It’s also important to note that you cannot downgrade to Windows 7 after buying a Windows 8 Pro upgrade for an old Vista or Windows XP machine. Your only possible downgrade path in that situation is to reinstall the original OS that came with your PC, as long as you still have your old system discs that is.
Next Up: What can Windows 8 Pro downgrade to?
What can Windows 8 Pro downgrade to?
If you bought a PC with Windows 8 Pro preinstalled you can downgrade to either Windows 7 Professional or Windows Vista Business.
Also, in case you’re wondering about the differences between Windows 8 and Windows 8 Pro, know that the Pro version offers several power user and enterprise-centric features such as BitLocker disk encryption and the ability to boot from a virtual hard drive (VHD). PCWorld detailed the features in each Windows 8 edition in April.
What do I need to downgrade?
To take advantage of your Windows 8 Pro downgrade rights, you need installation media (such as DVD or USB key) for Windows 7 Professional or Windows Vista Business. You also need a valid product key for the older OS. Microsoft says it’s fine to use a product key currently in use on another machine; you just need the old code to get past the product key request during installation.
Where can I get the installation media?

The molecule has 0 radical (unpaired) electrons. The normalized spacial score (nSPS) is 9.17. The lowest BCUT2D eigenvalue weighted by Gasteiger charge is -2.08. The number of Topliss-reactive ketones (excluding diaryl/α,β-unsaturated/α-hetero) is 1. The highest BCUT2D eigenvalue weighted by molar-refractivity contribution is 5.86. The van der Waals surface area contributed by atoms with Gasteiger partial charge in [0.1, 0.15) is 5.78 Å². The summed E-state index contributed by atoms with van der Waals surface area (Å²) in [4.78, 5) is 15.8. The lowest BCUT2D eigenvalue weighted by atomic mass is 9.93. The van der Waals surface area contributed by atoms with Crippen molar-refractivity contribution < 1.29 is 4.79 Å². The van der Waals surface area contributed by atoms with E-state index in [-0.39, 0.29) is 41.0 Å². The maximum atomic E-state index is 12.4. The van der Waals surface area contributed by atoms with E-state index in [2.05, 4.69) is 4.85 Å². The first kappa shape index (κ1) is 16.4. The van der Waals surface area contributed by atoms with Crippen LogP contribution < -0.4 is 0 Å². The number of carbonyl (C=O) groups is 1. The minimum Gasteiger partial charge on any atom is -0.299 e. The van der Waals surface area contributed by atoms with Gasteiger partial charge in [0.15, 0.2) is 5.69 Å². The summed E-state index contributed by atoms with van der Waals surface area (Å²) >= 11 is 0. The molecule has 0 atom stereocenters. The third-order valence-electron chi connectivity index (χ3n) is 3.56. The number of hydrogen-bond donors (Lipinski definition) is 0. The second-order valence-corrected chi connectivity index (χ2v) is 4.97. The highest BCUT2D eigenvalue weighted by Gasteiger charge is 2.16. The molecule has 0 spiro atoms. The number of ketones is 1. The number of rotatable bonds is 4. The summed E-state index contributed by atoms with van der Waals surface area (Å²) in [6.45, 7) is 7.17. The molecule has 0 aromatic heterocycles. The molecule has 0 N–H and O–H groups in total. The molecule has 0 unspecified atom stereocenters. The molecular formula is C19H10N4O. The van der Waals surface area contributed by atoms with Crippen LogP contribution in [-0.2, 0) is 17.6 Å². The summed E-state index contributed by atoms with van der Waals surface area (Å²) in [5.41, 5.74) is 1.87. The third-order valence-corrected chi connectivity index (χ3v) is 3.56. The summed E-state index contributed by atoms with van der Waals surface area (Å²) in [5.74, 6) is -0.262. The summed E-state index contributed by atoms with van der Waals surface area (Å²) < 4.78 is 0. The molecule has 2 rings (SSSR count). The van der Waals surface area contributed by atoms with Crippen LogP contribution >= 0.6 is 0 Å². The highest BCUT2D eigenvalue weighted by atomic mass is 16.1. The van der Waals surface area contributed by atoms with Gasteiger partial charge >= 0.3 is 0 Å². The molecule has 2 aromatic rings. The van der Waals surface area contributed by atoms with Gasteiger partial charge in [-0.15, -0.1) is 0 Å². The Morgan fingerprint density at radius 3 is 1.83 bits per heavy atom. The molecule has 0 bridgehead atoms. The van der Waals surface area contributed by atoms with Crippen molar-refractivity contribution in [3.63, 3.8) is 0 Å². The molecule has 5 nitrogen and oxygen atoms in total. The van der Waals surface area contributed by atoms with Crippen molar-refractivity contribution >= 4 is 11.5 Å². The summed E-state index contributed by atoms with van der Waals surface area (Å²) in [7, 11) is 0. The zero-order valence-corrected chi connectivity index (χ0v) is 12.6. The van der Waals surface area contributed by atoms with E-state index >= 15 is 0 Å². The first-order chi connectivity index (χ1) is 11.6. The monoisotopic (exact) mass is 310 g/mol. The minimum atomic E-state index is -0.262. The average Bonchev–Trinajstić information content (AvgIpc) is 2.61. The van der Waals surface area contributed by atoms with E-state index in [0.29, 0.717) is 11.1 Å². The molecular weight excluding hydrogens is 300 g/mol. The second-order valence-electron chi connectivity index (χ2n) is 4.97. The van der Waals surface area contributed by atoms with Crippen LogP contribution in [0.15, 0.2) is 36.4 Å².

The tricky part is obtaining installation media for Windows 7 Professional and Vista Business because you are pretty much on your own for sourcing installation discs. You can try calling the manufacturer of your Windows 8 Pro PC to see if they will give you the Windows 7/Vista installation media you need, but don’t get your hopes up. Posing as a regular customer looking to buy a Windows 8 Pro machine, PCWorld called the home and home office sales lines for Dell and HP. Both companies said they do not supply downgrade discs for free or at a nominal cost. Dell, however, will sell you a downloadable version of Windows 7 for about $290. You also won’t get downgrade discs directly from Microsoft, and if you don’t have the disc, you can’t downgrade.
Again, downgrade rights are largely designed for businesses that may have Windows 7 installation discs on hand or have volume licensing agreements that provide access to older versions of Windows.
I have the right installation disc and a product key, now what?